Guilty plea caps a tale of abuse
His lawyer and friends say a man who killed his business partner was the real victim. But he accepts a plea deal.
By COLLEEN JENKINS
Published October 13, 2006
TAMPA - Officially, R. VanGorden Stedman and Adam Schulman were business partners who dealt in antiques and fine art.
But when Stedman fatally shot Schulman, with the winds of Hurricane Jeanne swirling around them, Stedman was more like a battered spouse who feared for his life, his attorney said.
Facing life in prison for second-degree murder, however, Stedman on Thursday accepted a guilty plea for manslaughter. Circuit Judge Manuel Lopez sentenced him to seven years in prison, followed by eight years of probation.
Schulman's family members, who once considered "Van" Stedman a close friend, were in court to watch him get taken away in handcuffs.
"It's a sad day, you know, for everybody," said Pat Schulman, the victim's mother.
Court records describe a once-productive relationship that spiraled into tragedy.
Schulman, 33, introduced Stedman, a New York native, to his friends in the local art world. In April 2002, the two men formed Stedman Fine Arts, which they ran out of a South Tampa office.
Though the men considered each other friends, Schulman became increasingly more controlling and abusive toward Stedman, according to defense attorney Jay Hebert.
One business associate of the two men testified in a deposition that Schulman frequently made condescending remarks about Stedman and, a month before the shooting, claimed to have kicked Stedman 20 times during a fight.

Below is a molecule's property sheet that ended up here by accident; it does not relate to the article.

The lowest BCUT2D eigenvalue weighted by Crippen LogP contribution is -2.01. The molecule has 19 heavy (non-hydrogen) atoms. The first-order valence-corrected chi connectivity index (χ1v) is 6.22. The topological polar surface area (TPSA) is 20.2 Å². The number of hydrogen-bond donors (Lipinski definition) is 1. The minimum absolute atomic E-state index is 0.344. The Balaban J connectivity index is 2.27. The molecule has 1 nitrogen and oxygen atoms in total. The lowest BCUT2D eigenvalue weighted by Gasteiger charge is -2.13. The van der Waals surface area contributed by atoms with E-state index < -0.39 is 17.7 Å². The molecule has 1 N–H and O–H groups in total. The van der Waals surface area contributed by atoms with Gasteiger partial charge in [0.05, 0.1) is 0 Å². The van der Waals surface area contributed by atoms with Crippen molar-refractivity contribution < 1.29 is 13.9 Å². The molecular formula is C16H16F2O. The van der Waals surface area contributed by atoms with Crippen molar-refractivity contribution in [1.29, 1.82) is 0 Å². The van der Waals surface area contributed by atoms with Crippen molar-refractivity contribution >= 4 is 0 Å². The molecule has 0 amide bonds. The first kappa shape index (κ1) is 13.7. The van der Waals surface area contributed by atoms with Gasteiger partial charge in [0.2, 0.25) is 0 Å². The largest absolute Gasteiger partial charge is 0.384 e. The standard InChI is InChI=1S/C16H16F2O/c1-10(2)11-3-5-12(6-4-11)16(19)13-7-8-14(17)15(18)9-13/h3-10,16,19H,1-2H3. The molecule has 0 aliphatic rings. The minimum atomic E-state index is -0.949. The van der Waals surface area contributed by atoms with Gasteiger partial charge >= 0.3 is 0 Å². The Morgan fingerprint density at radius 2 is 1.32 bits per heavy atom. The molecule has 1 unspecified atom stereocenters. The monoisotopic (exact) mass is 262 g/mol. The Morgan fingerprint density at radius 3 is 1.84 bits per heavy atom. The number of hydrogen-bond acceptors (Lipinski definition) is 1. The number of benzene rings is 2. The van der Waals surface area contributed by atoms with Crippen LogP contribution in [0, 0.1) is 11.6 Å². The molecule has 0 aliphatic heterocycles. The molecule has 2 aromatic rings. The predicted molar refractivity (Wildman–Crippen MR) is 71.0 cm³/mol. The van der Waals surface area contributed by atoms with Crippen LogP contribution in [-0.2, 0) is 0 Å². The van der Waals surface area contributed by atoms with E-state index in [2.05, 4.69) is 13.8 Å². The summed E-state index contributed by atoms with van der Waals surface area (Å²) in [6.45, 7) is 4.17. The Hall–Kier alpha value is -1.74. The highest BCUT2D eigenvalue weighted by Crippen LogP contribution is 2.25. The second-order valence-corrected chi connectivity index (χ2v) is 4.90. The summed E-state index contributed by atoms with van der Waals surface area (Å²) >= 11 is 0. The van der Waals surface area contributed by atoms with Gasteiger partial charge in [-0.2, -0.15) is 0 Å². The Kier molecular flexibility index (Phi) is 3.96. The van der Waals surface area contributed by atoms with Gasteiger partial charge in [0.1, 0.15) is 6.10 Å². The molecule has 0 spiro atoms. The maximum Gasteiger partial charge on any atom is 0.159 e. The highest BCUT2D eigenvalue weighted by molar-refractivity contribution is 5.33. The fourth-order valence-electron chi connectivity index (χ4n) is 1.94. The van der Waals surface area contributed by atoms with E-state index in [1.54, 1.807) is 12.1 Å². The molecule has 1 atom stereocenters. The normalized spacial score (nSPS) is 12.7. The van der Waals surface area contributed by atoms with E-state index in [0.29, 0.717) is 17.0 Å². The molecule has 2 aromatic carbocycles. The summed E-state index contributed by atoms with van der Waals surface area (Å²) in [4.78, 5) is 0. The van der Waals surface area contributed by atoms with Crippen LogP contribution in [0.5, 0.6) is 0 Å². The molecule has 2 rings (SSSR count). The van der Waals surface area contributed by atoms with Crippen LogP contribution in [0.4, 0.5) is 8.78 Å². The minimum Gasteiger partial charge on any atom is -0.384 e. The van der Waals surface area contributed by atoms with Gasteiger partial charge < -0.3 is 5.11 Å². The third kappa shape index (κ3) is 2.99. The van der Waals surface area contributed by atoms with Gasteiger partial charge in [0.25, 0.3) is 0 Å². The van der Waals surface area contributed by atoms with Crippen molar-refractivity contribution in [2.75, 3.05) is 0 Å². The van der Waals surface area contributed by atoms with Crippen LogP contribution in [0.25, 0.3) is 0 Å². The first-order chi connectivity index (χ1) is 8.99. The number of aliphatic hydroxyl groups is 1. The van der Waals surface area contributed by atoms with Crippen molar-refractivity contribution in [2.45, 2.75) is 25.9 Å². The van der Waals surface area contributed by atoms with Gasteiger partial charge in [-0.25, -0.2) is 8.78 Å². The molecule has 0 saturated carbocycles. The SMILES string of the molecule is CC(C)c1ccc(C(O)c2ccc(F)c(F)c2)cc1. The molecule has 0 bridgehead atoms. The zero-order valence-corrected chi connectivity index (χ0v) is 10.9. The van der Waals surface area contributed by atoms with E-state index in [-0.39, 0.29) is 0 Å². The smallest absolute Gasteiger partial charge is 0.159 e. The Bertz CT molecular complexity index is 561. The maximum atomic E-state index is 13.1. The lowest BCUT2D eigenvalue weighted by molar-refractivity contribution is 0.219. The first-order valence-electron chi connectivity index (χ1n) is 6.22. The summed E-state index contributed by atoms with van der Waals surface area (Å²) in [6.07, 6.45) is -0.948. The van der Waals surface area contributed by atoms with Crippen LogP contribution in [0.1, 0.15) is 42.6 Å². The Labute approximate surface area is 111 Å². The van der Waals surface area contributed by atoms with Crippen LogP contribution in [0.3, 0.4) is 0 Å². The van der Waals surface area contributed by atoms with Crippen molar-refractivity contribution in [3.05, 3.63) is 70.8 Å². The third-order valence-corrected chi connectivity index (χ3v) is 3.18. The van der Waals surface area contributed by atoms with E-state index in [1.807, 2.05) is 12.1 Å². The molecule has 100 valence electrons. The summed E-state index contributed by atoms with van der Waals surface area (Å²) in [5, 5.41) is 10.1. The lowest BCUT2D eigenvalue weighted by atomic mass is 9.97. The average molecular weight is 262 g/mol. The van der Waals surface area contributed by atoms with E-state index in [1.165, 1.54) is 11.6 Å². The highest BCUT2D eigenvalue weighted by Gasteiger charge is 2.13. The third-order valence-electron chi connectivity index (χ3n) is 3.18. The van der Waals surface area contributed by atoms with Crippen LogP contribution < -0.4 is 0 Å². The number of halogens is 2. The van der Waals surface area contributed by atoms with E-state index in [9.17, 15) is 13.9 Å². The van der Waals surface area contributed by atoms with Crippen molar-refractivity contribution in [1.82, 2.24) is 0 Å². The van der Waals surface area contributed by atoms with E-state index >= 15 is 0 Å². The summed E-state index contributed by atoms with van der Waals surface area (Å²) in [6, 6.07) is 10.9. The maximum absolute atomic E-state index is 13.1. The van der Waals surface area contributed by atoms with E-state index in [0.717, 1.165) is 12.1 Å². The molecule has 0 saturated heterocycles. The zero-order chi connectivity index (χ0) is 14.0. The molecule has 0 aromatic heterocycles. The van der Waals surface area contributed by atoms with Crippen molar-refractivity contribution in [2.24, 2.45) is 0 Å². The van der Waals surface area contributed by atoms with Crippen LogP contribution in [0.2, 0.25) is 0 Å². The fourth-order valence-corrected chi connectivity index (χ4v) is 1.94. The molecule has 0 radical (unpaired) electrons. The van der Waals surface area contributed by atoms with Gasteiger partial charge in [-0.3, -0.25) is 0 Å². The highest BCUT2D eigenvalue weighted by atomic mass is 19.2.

The business associate also heard Schulman threaten the lives of both Stedman and Stedman's wife.
Other people who knew Schulman testified in depositions about his tendency to rage and yell at customers.
By late August or early September 2004, Stedman realized he was in an abusive relationship. The art appraiser decided to move back to New York. On Sept. 27, 2004, as he was clearing out his apartment at 1314 De Soto Ave. in South Tampa, Schulman showed up.
The men argued. Schulman slapped Stedman, according to police reports. When Stedman's glasses flew off, Schulman stomped on them.
Timothy Roe, a man Stedman had hired in New York to help him move, saw the argument. But he initially told police he was in the bathroom and hadn't seen anything.
He later changed his story. In his deposition, he said Schulman was the aggressor who angrily refused to leave despite Stedman's pleas.
Roe said he heard Schulman say, "I'm going to get you." Within seconds, Roe heard gunshots.
Stedman told Roe to call the police. When police arrived, Stedman said, "I shot him. I shot him."
Prosecutors were bothered by the fact that Schulman had two gunshot wounds in his back. They also questioned whether Stedman had a motive to kill over the business breaking up and the money involved, Hebert said.
Stedman, 41, whose only other criminal record was a Pinellas County driving under the influence, decided a plea deal was in his best interest.
"It was a tragedy all the way around," Hebert said. "He compromised because he felt his life was at stake, and I can respect that."
Pat Schulman said she was glad the legal ordeal was over.
"Nobody," she said, "could ever feel any worse than losing a child."
Colleen Jenkins can be reached at 813 226-3337 or firstname.lastname@example.org.
[Last modified October 13, 2006, 01:21:23]
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